But the critics loved it.

“George’s appetite for unerring detail, complex plotting, and probing attention to issues of class, race, character and disenfranchisement has always made her an original,” one reviewer wrote for Entertainment Weekly.

Other reviews were similarly adoring and much of the feedback from her fans over the years focuses on the astonishment that George is not British but American, so detailed is her depiction of places in England.

“I never write about a place I haven’t been to. I make sure if there is any description in my novels, I have actually been there and walked in that place,” George said.

But although many readers could not guess George is American after reading one of her crime novels, she said her American sensibility is probably most apparent in the irreverent nature of the character of Lynley’s deputy associate at Scotland Yard, Barbara Havers.

Havers is the working-class counterpart to Lynley’s upper-class gentleman.

“She can mouth off about some of the ‘la de dah’ culture of British society. She is aware of the vast difference between herself and Lynley and tells him,” George said.

So, too, does George’s own life inform her characters, but not completely.

George said even if a character is based on someone she knows or has met it always remains fiction because she, as the writer, must know the “whys” of that personality; why that person might have certain foibles or habits.

George, a highly organized and diligently routine writer, said that it is exciting for her to have characters reappear in a book after they’ve been gone for some time.

In the book she is currently writing, which takes place in London and in New Forest, England, George said “everybody” comes back — meaning almost all the characters from all the other books make an appearance — and for her, it’s nice.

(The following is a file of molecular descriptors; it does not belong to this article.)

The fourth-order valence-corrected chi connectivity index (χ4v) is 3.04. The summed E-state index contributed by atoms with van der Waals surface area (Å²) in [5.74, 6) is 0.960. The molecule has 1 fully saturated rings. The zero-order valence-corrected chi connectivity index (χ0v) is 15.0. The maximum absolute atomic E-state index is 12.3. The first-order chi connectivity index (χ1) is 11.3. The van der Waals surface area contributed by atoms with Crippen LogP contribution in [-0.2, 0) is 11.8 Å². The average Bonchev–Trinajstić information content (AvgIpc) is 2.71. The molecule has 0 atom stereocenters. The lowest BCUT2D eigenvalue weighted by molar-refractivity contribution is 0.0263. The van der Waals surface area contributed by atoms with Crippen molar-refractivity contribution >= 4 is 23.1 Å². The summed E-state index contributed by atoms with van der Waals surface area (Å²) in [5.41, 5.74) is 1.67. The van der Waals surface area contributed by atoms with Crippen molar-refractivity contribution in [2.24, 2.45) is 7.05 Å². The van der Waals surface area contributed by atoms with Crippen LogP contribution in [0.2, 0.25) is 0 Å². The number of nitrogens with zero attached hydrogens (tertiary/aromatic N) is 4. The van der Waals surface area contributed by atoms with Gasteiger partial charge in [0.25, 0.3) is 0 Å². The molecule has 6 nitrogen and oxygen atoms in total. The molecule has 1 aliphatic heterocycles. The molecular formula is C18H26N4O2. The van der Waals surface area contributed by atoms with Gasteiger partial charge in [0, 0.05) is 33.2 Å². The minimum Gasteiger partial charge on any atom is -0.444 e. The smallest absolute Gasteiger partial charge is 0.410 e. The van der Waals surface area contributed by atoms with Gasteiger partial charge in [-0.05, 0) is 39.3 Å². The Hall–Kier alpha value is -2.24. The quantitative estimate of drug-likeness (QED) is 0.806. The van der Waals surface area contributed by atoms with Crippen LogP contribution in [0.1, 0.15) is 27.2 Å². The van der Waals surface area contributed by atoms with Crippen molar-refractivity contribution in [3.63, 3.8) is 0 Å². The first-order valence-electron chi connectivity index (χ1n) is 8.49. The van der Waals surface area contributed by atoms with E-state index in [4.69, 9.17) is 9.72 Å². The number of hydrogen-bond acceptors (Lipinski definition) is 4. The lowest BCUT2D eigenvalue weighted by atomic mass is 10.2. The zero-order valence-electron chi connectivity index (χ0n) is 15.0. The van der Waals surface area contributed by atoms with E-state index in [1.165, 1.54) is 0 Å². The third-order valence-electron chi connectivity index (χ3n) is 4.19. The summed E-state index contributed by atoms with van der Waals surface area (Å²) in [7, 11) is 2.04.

“It’s like saying, ‘Here they are,’ just like seeing old friends. It’s special.”

In “Careless in Red,” readers have not seen Thomas Lynley since his wife’s death.

The novel opens with Lynley deep in the midst of grief as he walks along the coast of Cornwall, England. The opening line compels the reader to go on:

He found the body on the forty-third day of his walk.

You’ll have to pick up a copy to read the next 623 pages.

George said it will be a good time for everybody to pick up some books.

She calls it “guerilla shopping” — that is: Buying presents when you see them.

At the event, there will be plenty of gifts for the readers on your list to get started on the Lynley series.

“I’m a big guerilla shopper,” she said. “I have all my Christmas shopping done by October.”

She may be a guerilla shopper, but it is certain that George is a bit of a guerilla writer as well.

She is well ahead of her deadline for her next book and has a new anthology she is editing which includes a short story of her own with the intriguing title of “Lusting After Jenny, Inverted,” which has the endearing distinction of being the first story she’s ever written that is set in the Northwest.

A previous anthology of short stories she edited is entitled “A Moment on the Edge: 100 Years of Crime Stories by Women,” and “I, Richard,” is a short story collection of her own, which she said she thoroughly enjoyed creating.